The History of the ECS Project

The History of the ECS Project

Beginnings...

The Event Controlled Systems project began with Professor Pucknell's interest in asychronous logic. This flavour of asynchronous logic was known as Event Driven Logic , and culminated in a paper published in ????.

The Next Stage...

Two postgraduate students came onto the scene in the early part of 1992 - Shannon Morton and Andrew Johnson , who immediately began looking to create some larger systems using EDL and to extend the methodology further, under the supervision of computing guru Michael Liebelt Shannon Morton evolved the EDL framework into the Event Controlled Systems Methodology during 1993, which allowed a more formal mathematical framework for dealing with this class of asynchronous logic. The Event Controlled Systems methodology in this form has remained relatively unchanged (due to it's power in describing two-phase asynchronous logic systems), but additions in the form of various algorithms and application to various other forms of asychronous logic techniques continue to be made.

Sam Appleton joined the ECS project in 1993 after completing an honours project in ECS in 1992, and began work on caches and microprocessors using ECS. In 1994, the ECS project members began working on a prototype asynchronous microprocessor using the ECS design approach, ECSTAC-P (Event Controlled Systems Temporally specified Asynchronous Cpu - Prototype). Fabrication of this device is expected in early 1995.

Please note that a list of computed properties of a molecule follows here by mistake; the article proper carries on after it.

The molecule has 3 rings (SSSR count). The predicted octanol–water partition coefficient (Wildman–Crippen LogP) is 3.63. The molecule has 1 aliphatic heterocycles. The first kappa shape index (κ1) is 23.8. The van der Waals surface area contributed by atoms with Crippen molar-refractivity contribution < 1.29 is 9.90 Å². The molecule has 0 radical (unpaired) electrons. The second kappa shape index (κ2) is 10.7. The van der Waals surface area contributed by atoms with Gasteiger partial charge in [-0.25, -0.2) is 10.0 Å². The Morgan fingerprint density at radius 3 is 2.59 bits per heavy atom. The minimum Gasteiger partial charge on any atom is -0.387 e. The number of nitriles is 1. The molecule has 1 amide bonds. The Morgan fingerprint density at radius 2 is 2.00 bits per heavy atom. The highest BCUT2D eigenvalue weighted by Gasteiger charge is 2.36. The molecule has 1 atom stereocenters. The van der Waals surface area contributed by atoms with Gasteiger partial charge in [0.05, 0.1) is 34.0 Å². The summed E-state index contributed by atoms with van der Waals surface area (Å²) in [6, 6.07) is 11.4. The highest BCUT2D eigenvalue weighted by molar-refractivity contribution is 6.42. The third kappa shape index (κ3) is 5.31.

ECS has also been applied to other problems apart from microprocessor design, including a powerful Fast Fourier Transform Processor. ECS is also expected to be applied to aspects of telecommunications and encryption schemes in the near future.

The Story Continues...

Work continues into more advanced aspects of the ECS methodology, including development of high-performance applications in various fields. Another postgraduate student may possibly begin work in 1995, as well as the work done by Honours students on various aspects of the ECS project. Shannon Morton will complete his Ph.D. thesis around the beginning of 1997. Sam Appleton will complete his Ph.D. thesis around mid 1997. Both have focussed principally on improving asynchronous system performance.

Fabricated Systems

A number of systems have been fabricated to show that the ECS design approach is feasible and correct. These, to date, have included,

An Event-Controlled ALU

A SRAM system. A small SRAM system was fabricated in a 0.8um technology using two different styles of control

A large set of test circuits, fabricated in a 1.5um technology


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Any comments or questions regarding the ECS project can be sent to sam@eleceng.adelaide.edu.au